- Appropriating their tools: We found that most FLWs maintained hand drawn maps of their villages. We used them to understand the distribution of household not only according to health status of children but also caste and economic status.
- Encouraging their involvement: FLWs seemed to enjoy doing this since it is highly interactive and gives them an opportunity to display what they know best; their village.
- Gaining their trust: if the team gain their trust, FLW might not follow in every household which allows for a more intimate conversation with the family.
Observation at Service Sites
We attended a FLW meeting conducted at a Health sub centre (HSC). This meeting is held once a month to review the work of all the ASHA’s and Anganwadi Workers in the panchayat (Village level governing body meetings). Through the meeting we understood the activities of FLWs and also identified areas they excel in as well as those where they face problems.
Projective exercises and visual templates were co-designed by Vihara and M4ID teams, keeping in mind the local context to ensure high engagement levels with the participants.
The pilot phase was a test run for these tools. Continuous iterations have helped us refine these tools and also in some cases, drop the ones which were not working out.
Projective tools are typically used to let participants respond to ambiguous stimuli to reveal hidden emotions and internal conflicts. We used them to capture deep seated perceptions around various actors and factors within the public health ecosystem. We planned to test 3 projectives with the objective to understand relatability and possible areas of optimization. They were as follows
- Animal associations
- Colour associations
- Nutrition cards
Some of the projectives worked very well, while some needed more contextualization. To ensure the participants understood the exercises, we started with a mock analogy of an unrelated category (using animal associations on various brands of motorcycles) at the beginning. The motorbikes worked well with the male participants. For females we were using cosmetics, detergents and other similar categories to build relatability.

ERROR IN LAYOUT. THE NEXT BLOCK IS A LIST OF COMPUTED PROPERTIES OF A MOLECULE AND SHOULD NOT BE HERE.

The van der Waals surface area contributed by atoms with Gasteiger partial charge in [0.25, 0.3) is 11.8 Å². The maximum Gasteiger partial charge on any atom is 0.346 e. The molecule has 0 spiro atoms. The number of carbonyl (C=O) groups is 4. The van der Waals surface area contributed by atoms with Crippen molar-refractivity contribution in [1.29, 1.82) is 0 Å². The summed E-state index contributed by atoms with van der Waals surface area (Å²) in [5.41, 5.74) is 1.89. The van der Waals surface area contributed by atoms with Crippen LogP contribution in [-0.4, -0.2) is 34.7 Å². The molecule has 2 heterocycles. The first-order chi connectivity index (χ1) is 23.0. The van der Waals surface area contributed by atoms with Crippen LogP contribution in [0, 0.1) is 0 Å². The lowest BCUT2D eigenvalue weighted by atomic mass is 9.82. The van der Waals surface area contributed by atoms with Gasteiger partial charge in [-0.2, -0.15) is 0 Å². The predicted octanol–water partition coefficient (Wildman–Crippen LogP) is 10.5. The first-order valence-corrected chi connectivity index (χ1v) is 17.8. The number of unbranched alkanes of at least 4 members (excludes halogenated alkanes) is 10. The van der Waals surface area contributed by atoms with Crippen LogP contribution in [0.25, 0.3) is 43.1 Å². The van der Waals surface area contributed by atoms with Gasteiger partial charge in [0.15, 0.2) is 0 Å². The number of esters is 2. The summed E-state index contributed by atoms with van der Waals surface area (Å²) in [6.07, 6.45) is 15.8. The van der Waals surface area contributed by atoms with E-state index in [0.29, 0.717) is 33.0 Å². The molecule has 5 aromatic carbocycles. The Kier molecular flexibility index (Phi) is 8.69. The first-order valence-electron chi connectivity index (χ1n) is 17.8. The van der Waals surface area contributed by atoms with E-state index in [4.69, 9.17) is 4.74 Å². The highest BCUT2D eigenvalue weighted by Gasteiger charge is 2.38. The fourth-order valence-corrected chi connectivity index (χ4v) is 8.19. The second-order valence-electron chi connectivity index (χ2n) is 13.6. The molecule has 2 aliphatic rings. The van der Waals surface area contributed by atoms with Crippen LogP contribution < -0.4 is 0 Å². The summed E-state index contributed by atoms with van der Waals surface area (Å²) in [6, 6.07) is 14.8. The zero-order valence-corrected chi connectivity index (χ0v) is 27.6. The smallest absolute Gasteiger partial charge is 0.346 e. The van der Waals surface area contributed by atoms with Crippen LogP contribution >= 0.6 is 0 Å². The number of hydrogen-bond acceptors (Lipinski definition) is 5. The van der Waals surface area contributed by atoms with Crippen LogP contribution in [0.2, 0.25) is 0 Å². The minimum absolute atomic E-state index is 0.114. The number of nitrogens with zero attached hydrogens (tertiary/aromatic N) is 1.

Although the animal associations were relatively easy to grasp, it was not the same for colors. Since the interaction with colors is more abstract, it is difficult to map fixed attributes with them. The responses we garnered were relatively more ambiguous and not very conclusive. We are planning to drop it for now.
Visual Documentation templates
We had set out trying to understand a day in the life of the household by using a template of a large clock which could map the various activities in the household and the roles and responsibilities of each family member at different times of the day.
The clock template worked well as an instrument to record data in a systematic manner which can be repeatedly referred to during the course of our interaction. It provides a snapshot of what each family member is up to at various times of the day.
Another visual template that we created during the course of fieldwork is that of a floor plan. This is immensely useful in understanding the broad structure of the house and the logic behind different spaces. It also throws light on certain spaces that are perceived to be the highlight of the house and those that guests are discouraged from accessing.
With this field visit we embarked the primary research phase. It was an opportunity for us to better understand life in rural Bihar, pilot various approaches and research methodologies and test our visual tools and field guides. The visual tools supported collaborative research activities, some of them being more efficient than others. The field guides in general work well, but we needed to do some editions to make the narrative flow.
The experience has been enriching and we have a lot to take away from it to study further. We are planning the second phase of fieldwork in Samastipur and in Purnea from mid november onwards.